In an extraordinary quirk of history in 1989, exactly 200 years after the French Revolution, a series of peaceful democratic revolutions transformed the map of Europe, marking the end of the Soviet Union's hegemony and the restoration of democracy in the countries of Central and Eastern Europe, including Poland and Hungary, who were the least compliant of the Soviet Union's vassal states.
At the same time, a similar uprising took place in East Germany, where the fall of the Berlin Wall brought about the collapse of the German Democratic Republic (East Germany) and the end of communist rule in that forlorn state.
On October 3 the following year, the actual political reunification of East Germany and West Germany took place. Last weekend, the German people celebrated the 30th anniversary of that momentous event.
Other European nations have warmly saluted the anniversary and wished the German people well, which is a reversal of their respective governments' positions in 1990, whenever the prospect of Germany's reunion was being considered.
The French, in particular, under President Francois Mitterrand, were unhappy about German reunification, as they feared a resurgence of German militarism that had led to two previous World Wars.
This opposition to German unity was shared by other European countries, including the Dutch, the Italians and, of course, the British.
The then-Prime Minister, Margaret Thatcher, was extremely wary of a reunited German state and expressed her opposition privately. At a meeting of European leaders, she declared: "We defeated the Germans twice. And now they're back."
If any reunion was to take place, she wanted it delayed for at least five years, or even more.
One great exception in Europe was Ireland under Taoiseach, Charles J Haughey, who, as the President of the European Community, convened a special meeting in Dublin and won the backing of member states for German reunification. The German Chancellor, Helmut Kohl, saluted Haughey's timely intervention by saying: "Germany will never forgot what you have done for us."
In any event, European and British objections did not prevail, as both the Soviet Union, under President Gorbachev, and the United States, under President George H W Bush, supported German reunification.
Gorbachev believed that it was in the interests of the now considerably weakened USSR to allow a new German state to emerge, because he hoped that it would leave NATO and become a neutral power in Europe.
President Bush simply felt that it was the democratic right of the Germans to unite within one state. President Bush's strong support was the really decisive factor in getting widespread international backing for German unity.
The reunification of Germany was unexpected, almost accidental. Although unplanned by the Germans themselves, the unification process was both peaceful and democratic.
Nonetheless, it was rushed and involved economic and social pain, particularly for those living in the East.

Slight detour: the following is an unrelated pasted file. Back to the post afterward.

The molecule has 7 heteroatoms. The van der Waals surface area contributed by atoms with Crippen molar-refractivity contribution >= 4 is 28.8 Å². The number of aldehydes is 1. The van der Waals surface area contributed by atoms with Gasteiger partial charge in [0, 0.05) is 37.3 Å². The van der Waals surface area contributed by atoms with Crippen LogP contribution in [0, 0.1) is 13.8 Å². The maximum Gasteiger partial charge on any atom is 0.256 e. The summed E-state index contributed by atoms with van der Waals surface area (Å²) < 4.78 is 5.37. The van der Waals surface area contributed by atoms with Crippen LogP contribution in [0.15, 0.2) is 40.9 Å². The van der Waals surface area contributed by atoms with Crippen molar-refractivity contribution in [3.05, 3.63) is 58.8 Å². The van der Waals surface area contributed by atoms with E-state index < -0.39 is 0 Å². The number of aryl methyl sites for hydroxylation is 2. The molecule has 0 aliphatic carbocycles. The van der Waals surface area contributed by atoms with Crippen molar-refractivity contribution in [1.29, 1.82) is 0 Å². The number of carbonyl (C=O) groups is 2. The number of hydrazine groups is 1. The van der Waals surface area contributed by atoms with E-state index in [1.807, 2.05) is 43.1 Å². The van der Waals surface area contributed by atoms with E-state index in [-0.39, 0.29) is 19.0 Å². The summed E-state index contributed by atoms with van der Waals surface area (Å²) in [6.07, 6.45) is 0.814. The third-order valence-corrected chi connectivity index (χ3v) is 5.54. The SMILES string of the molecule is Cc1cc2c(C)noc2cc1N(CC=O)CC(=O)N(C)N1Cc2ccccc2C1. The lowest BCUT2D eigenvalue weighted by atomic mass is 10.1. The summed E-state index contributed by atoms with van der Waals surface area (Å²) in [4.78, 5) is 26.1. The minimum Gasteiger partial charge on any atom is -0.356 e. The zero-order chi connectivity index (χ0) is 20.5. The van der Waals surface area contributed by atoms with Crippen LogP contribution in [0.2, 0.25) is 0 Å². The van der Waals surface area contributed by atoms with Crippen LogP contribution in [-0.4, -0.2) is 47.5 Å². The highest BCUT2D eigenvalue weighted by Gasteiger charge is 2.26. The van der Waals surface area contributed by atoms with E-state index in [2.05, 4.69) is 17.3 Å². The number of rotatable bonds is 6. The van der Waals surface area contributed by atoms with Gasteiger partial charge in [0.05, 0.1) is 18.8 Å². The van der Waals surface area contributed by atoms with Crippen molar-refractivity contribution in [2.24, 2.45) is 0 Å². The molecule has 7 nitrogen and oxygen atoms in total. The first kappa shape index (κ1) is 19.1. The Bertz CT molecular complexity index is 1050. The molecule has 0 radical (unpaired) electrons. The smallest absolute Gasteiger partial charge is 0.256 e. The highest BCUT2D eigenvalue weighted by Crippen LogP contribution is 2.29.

German unity went through a number of stages. There was monetary union, when the deutschemark replaced the East German currency at parity.
Economic and social union was rapidly introduced. Large subsidies for the GDR's budget and social security system were made available by West Germany.
West German laws came into force even before formal reunion. Finally, the East German Volkskammer voted by a two-third's majority to approve their accession to the West German state, thereby the GDR was absorbed into West Germany.
The achievement of German reunification was not just that it was peaceful and democratic, but also it successfully addressed the tricky task of integrating the German people themselves after four decades of separation under ideologically different political and social systems.
There is still some economic imbalance between the East and West and this has given rise to the process of what the Germans have called "inner reunification".
Ironically, the current Chancellor, Angela Merkel, was born and brought up in East Germany, the daughter of a Lutheran pastor. This former East German citizen succeeded in becoming leader of the Christian Democrats, in succession to Helmut Kohl, and also in dominating German and European politics over the past 15 years.
Despite her understated leadership, she has skilfully navigated the new Germany through the financial crash of 2008, the immigration crisis of 2015 and the vexatious issue of Brexit.
Remarkably, she has permitted over a million non-EU migrants to settle legally in Germany. At the same time, she has presided over the building and maintenance of a strong economy, which is the powerhouse of Europe.
The reunification of Germany was a huge demand unexpectedly thrust upon the German people by the unpredictable implosion of the Soviet Union. The positive response by the German people is a testimony to their innate political genius.
Perhaps we in Ireland, both nationalist and unionist, could learn from the German experience of reunification some 30 years ago.